Cooking with spices and marinades



Nothing brings life to a dish like a pinch of fresh spices or herbs. We have dozens in bulk, so you can experiment without having to commit to an entire container of any one seasoning.

Need a teaspoon of turmeric? A dash of nutmeg? No problem, just take as little or as much as you need. From old favorites, such as cinnamon, to exotic fenugreek, we've got what you need to spice up your cooking!

Herbs and spices deliver more than great flavor. Many may help boost the body's immune system, aid digestion, and add vital vitamins and minerals to your diet.

Here's a sampling of some standouts:

Added to a pot of beans or curry, cumin has a powerful peppery and slightly citrusy flavor integral to the cuisines of Mexico, India and the Middle East. It's high in iron and has been found to help digestion.
Cayenne pepper
Hot and spicy, cayenne peppers are said to reduce blood cholesterol and clear congestion.
High in manganese, this bright yellow spice is a staple in many curry blends and has been found to be a powerful anti-inflammatory.
An excellent source of the trace mineral manganese and a very good source of fiber, iron and calcium, cinnamon is wonderful on morning oatmeal or in your favorite recipe for apple crisp. Cinnamon has been shown to help control blood sugar, reduce blood clots, and maybe even boost brain function.


A marinade is like a "dressing" for meat, fish, vegetables or tofu. It's composed generally of an acid (vinegar, citrus juice or wine) and a splash of oil, with herbs and aromatics added for extra flavor.

For a delicious all-purpose marinade, combine equal parts balsamic vinegar with olive oil in a large bowl, then whisk in a little mustard. Add a bit of lemon juice and zest for extra acidity if you wish, and whisk in a little chopped rosemary and garlic. Some chopped chives, capers and onion also are nice additions.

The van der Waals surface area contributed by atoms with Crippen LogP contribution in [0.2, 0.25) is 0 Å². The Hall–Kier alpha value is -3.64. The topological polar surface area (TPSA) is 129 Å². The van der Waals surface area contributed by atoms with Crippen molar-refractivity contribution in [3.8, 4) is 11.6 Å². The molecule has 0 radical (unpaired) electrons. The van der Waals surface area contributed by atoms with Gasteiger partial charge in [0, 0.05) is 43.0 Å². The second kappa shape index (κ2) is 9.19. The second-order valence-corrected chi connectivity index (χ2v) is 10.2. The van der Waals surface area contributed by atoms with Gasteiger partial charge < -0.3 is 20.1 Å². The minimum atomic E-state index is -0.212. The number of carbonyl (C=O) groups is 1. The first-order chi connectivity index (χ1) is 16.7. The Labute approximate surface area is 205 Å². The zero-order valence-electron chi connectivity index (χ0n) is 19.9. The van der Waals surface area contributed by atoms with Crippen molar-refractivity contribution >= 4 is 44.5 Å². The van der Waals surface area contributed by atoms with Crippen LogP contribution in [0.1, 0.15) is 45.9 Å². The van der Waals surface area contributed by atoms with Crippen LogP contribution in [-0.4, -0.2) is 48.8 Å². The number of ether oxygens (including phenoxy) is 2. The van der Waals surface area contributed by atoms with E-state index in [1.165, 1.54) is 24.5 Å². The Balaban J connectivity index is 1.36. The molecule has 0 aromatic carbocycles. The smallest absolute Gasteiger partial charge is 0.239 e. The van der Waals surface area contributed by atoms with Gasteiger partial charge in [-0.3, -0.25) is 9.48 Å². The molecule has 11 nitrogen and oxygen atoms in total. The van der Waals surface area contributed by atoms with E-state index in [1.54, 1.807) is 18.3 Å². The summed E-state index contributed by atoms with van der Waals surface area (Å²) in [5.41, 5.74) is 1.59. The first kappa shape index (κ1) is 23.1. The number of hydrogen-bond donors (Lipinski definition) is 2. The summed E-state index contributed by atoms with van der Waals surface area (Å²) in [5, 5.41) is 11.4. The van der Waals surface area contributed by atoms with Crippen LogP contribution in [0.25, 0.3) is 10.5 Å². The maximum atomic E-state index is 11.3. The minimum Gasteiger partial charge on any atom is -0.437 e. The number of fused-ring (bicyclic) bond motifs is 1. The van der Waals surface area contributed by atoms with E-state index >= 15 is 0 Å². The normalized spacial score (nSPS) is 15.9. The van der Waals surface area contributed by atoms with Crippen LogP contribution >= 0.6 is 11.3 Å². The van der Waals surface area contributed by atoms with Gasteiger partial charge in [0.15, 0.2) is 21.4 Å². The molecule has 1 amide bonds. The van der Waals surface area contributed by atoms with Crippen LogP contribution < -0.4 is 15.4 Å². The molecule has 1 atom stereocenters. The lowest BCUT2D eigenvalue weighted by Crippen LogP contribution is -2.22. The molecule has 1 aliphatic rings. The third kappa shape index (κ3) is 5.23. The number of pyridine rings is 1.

How long you marinate will depend on the kind of meat you're using. Marinades don't penetrate too far into the meat, so there's not much advantage to be gained from a long soak.

Marinate for about an hour, less if the marinade is particularly acidic.
Marinate skinless pieces generally for up to four to six hours; skin-on pieces can go for up to six hours or even overnight. (Marinades have trouble penetrating the fat in the skin, thus allowing more time.)
Beef, lamb and pork
Marinate 6 to 8 hours, up to overnight for steaks, chops and kebabs.
Marinate vegetables just a bit before you saute or grill them. Any longer will turn them into pickles!
If possible, marinate tofu overnight to allow it to soak up the flavors.

Get creative

After you've mastered a basic marinade, you can experiment with additional flavorings and aromatics. Try drawing from regional or ethnic cuisines for inspiration. Here are a few ideas to get you started:

Classic Caribbean Jerk Marinade
Combine rum, lime juice and zest, white vinegar and a neutral oil as a base. Layer the flavors by adding garlic, ginger and finely chopped scallions, then whisk in traditional Caribbean seasonings: peppercorns, nutmeg, cinnamon, cloves and a good dash of allspice.

Sweeten the marinade with a little muscovado sugar and add some heat: Scotch bonnets are the classic pepper in any "jerk" preparation, though habaneros will work fine too. Carefully (don't touch your eyes, nose or mouth!) Seed and stem the peppers, then finely chop them and whisk into the marinade, adjusting the heat to your liking. Keep in mind that the heat in the peppers, much like acid, will open the palate to the other flavors in the final dish.

Thai coconut marinade
Start with a can of coconut milk and whisk in lime juice and zest for acidity. Layer the flavorings with bright notes from lemongrass, basil, garlic and cilantro. Add some ginger, but grate it for this marinade — grating the root forces the ginger to expel more juice, resulting in heightened flavor.

Sweeten the marinade with just a touch of brown sugar and balance the flavors with sesame oil to lend nuttiness and depth. Finally, chop a couple of Thai chilis to add some heat.

̵ adapted from The Los Angeles Times

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